As many readers know, I have my own domain which I use for email. What many may not know is that I am also a certified network technician, certified PC tech and I have operated my own email server for nearly 20 years. For 15 of those years I operated my server in my residence - just like Bill and Hillary Clinton. (In recent years I have leased a server in a data center, which I administer remotely.) All of this qualifies me to comment on the technical issues surrounding this controversy.
1) Security Issues
I am going to assume that the Clintons had enough money to hire a very good tech to make sure that they were not going to be hacked. Absent more information, IMHO this is not an issue.
2) Bogus Excuse
Today, Secretary Clinton stated that she used her personal email address at the Clinton's personal domain and server because she did not want to carry two devices. The reason this is a bogus excuse is that it is easy for most email clients to handle more than one email account. At one point I had four email accounts in one program: Personal, business, church and Civil Air Patrol. It's actually quite common. Hillary's excuse doesn't make sense.
3) Hidden and Easily Destroyed Communications
Someone who is using a governmental account for email creates an indestructible record. "Delete" does not destroy the data. As Col. Ollie North found out way back in the 1980s, the messages are recoverable not only from the original drive on the server that the account exists on, but on others it may have been relayed through, as well as on backup drives or tapes. Recently Lois Learner's emails - which we supposedly unrecoverable - were found on backup tapes. This is consistent with a failed effort to destroy them.
Someone using a private email system such as Gmail, Yahoo Mail or Outlook.com faces much the some challenge in getting rid of messages. Messages might be recoverable for a long time after the user deletes them.
When one moves to a private email server, everything changes. Someone running their own server has total control over everything. They can create and delete accounts. They can destroy backups. They can delete or even edit emails. Most importantly, after accounts and emails are deleted the drive can be scrubbed, making recovery impossible.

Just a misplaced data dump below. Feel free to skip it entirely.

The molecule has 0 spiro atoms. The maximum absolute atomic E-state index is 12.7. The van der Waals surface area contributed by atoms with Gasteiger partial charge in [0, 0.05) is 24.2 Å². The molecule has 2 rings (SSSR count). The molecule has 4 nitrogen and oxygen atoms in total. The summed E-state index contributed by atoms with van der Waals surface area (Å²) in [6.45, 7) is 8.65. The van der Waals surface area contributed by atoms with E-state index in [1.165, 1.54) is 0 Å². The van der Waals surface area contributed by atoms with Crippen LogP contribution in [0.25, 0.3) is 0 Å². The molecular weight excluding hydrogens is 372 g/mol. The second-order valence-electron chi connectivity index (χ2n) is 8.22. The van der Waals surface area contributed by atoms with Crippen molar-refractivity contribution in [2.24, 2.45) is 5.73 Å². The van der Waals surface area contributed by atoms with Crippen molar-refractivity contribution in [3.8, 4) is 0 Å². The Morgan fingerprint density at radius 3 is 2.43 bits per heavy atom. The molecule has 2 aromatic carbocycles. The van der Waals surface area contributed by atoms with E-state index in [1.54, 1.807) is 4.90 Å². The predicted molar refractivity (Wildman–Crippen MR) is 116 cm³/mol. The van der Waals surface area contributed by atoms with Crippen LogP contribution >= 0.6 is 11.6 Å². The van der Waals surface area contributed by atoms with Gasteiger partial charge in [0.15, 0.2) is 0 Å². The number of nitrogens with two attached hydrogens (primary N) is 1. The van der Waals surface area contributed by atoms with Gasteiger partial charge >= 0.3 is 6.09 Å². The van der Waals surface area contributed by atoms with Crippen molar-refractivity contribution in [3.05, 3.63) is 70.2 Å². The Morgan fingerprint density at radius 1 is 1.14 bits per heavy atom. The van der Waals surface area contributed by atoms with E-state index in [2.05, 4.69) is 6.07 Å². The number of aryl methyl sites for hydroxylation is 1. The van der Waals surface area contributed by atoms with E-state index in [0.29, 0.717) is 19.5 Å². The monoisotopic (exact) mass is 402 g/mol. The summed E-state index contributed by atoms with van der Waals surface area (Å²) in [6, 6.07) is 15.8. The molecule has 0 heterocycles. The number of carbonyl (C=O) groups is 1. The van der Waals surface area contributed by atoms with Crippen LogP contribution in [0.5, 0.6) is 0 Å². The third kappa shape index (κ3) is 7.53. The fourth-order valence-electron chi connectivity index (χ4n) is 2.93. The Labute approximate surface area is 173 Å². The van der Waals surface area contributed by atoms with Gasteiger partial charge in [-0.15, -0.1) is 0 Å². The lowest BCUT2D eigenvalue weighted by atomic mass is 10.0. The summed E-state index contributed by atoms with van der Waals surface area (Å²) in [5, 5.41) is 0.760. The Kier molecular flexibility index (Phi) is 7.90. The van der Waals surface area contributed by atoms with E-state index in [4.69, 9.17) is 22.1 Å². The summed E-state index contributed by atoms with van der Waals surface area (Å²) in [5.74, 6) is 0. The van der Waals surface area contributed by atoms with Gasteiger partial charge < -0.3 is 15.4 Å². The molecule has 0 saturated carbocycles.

A government official - any government official - using their own server, could set up accounts not only for themselves, but for any other people they wished to communicate with - inside and outside government. In this case, emails between accounts on the same server would never show up anywhere outside of the private server and the computers or devices of the users. It would be a secure and completely private way for officials to communicate "off the radar". When the need for such communications ends, deleting the emails and running a secure delete or scrub program on the server and the devices would completely destroy any trace of the messages. The only evidence would be the absence of any deleted files from before the date the drive was scrubbed.
This is why the use of private email systems by government officials is so dangerous. It allows for completely secret communication that can later be completely destroyed. In short, exactly what laws passed after Watergate were passed to prevent. IMHO legislation should be passed post haste to require all governmental officials currently required to preserve communications to use government email accounts for ALL email communications - both private and work related.
It remains to be seen if Secretary Clinton used her private server to get around the law - but her deletion of mails she considered "personal" certainly raises suspicion. If she wants to establish that nothing illegal took place she can have an independent computer security firm examine the server. If it hasn't been scrubbed, then as many emails as possible should be recovered. An independent agency - such as the FBI can then determine if any of them are work related. If the drive has been scrubbed, the only reason to do that is to hide something..... either way, if she wants to be president we probably need to know.